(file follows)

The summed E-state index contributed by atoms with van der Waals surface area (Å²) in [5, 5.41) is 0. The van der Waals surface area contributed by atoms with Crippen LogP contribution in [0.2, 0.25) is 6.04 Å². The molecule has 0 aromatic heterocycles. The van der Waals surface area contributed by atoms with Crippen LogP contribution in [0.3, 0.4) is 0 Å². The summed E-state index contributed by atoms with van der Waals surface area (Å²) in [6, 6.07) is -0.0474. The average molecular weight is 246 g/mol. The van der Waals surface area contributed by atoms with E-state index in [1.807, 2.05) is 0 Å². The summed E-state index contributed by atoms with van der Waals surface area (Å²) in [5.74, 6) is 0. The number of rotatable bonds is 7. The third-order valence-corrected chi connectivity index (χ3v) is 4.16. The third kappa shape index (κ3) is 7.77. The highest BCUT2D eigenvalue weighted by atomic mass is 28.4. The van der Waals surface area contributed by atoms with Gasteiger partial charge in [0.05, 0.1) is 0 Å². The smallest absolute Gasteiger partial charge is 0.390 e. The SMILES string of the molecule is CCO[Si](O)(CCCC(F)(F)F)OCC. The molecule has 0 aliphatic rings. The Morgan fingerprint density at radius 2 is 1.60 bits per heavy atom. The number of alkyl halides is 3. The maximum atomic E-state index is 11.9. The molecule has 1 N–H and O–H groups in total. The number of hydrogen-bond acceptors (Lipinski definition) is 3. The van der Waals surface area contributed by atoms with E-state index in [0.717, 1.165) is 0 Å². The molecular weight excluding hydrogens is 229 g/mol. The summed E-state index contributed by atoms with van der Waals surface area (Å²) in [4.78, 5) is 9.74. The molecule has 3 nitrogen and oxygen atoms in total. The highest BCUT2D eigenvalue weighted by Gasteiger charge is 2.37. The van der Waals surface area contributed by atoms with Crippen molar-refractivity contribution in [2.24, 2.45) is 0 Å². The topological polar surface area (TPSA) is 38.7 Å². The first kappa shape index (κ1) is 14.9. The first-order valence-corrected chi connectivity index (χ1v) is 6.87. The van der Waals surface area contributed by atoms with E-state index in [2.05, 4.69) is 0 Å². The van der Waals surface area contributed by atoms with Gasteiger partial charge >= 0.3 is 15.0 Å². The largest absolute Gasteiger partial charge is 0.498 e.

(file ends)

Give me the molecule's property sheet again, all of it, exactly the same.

The summed E-state index contributed by atoms with van der Waals surface area (Å²) in [5, 5.41) is 0. The van der Waals surface area contributed by atoms with Crippen LogP contribution in [0.2, 0.25) is 6.04 Å². The molecule has 0 aromatic heterocycles. The van der Waals surface area contributed by atoms with Crippen LogP contribution in [0.3, 0.4) is 0 Å². The summed E-state index contributed by atoms with van der Waals surface area (Å²) in [6, 6.07) is -0.0474. The average molecular weight is 246 g/mol. The van der Waals surface area contributed by atoms with E-state index in [1.807, 2.05) is 0 Å². The summed E-state index contributed by atoms with van der Waals surface area (Å²) in [5.74, 6) is 0. The number of rotatable bonds is 7. The third-order valence-corrected chi connectivity index (χ3v) is 4.16. The third kappa shape index (κ3) is 7.77. The highest BCUT2D eigenvalue weighted by atomic mass is 28.4. The van der Waals surface area contributed by atoms with Gasteiger partial charge in [0.05, 0.1) is 0 Å². The smallest absolute Gasteiger partial charge is 0.390 e. The SMILES string of the molecule is CCO[Si](O)(CCCC(F)(F)F)OCC. The molecule has 0 aliphatic rings. The Morgan fingerprint density at radius 2 is 1.60 bits per heavy atom. The number of alkyl halides is 3. The maximum atomic E-state index is 11.9. The molecule has 1 N–H and O–H groups in total. The number of hydrogen-bond acceptors (Lipinski definition) is 3. The van der Waals surface area contributed by atoms with E-state index in [0.717, 1.165) is 0 Å². The molecular weight excluding hydrogens is 229 g/mol. The summed E-state index contributed by atoms with van der Waals surface area (Å²) in [4.78, 5) is 9.74. The molecule has 3 nitrogen and oxygen atoms in total. The highest BCUT2D eigenvalue weighted by Gasteiger charge is 2.37. The van der Waals surface area contributed by atoms with Crippen molar-refractivity contribution in [2.24, 2.45) is 0 Å². The topological polar surface area (TPSA) is 38.7 Å². The first kappa shape index (κ1) is 14.9. The first-order valence-corrected chi connectivity index (χ1v) is 6.87. The van der Waals surface area contributed by atoms with E-state index in [2.05, 4.69) is 0 Å². The van der Waals surface area contributed by atoms with Gasteiger partial charge >= 0.3 is 15.0 Å². The largest absolute Gasteiger partial charge is 0.498 e.